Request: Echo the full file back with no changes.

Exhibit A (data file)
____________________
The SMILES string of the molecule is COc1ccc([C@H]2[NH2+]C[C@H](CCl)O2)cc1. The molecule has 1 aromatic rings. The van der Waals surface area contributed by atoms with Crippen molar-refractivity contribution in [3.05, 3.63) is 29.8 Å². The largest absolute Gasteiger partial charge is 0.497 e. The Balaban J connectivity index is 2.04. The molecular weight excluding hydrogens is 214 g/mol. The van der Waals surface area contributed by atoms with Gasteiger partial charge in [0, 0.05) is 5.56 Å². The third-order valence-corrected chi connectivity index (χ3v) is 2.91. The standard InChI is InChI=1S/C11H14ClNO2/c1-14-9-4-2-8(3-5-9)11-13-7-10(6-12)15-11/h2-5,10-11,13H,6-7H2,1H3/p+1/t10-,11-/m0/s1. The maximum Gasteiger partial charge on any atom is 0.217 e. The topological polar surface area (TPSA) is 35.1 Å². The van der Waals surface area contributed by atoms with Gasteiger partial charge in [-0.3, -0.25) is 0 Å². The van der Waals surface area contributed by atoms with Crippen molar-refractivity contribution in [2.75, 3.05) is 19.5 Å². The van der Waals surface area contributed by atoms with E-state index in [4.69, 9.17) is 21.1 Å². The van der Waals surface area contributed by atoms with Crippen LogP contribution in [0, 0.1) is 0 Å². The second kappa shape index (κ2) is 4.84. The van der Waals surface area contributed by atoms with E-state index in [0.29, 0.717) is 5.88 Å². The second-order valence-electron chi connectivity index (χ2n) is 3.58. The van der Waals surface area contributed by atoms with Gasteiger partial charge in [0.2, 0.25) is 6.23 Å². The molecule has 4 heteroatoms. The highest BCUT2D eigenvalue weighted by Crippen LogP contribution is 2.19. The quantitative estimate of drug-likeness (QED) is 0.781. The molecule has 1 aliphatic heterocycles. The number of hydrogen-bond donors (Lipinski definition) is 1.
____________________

The SMILES string of the molecule is COc1ccc([C@H]2[NH2+]C[C@H](CCl)O2)cc1. The molecule has 1 aromatic rings. The van der Waals surface area contributed by atoms with Crippen molar-refractivity contribution in [3.05, 3.63) is 29.8 Å². The largest absolute Gasteiger partial charge is 0.497 e. The Balaban J connectivity index is 2.04. The molecular weight excluding hydrogens is 214 g/mol. The van der Waals surface area contributed by atoms with Gasteiger partial charge in [0, 0.05) is 5.56 Å². The third-order valence-corrected chi connectivity index (χ3v) is 2.91. The standard InChI is InChI=1S/C11H14ClNO2/c1-14-9-4-2-8(3-5-9)11-13-7-10(6-12)15-11/h2-5,10-11,13H,6-7H2,1H3/p+1/t10-,11-/m0/s1. The maximum Gasteiger partial charge on any atom is 0.217 e. The topological polar surface area (TPSA) is 35.1 Å². The van der Waals surface area contributed by atoms with Gasteiger partial charge in [-0.3, -0.25) is 0 Å². The van der Waals surface area contributed by atoms with Crippen molar-refractivity contribution in [2.75, 3.05) is 19.5 Å². The van der Waals surface area contributed by atoms with E-state index in [4.69, 9.17) is 21.1 Å². The van der Waals surface area contributed by atoms with Crippen LogP contribution in [0, 0.1) is 0 Å². The second kappa shape index (κ2) is 4.84. The van der Waals surface area contributed by atoms with E-state index in [0.29, 0.717) is 5.88 Å². The second-order valence-electron chi connectivity index (χ2n) is 3.58. The van der Waals surface area contributed by atoms with Gasteiger partial charge in [0.2, 0.25) is 6.23 Å². The molecule has 4 heteroatoms. The highest BCUT2D eigenvalue weighted by Crippen LogP contribution is 2.19. The quantitative estimate of drug-likeness (QED) is 0.781. The molecule has 1 aliphatic heterocycles. The number of hydrogen-bond donors (Lipinski definition) is 1.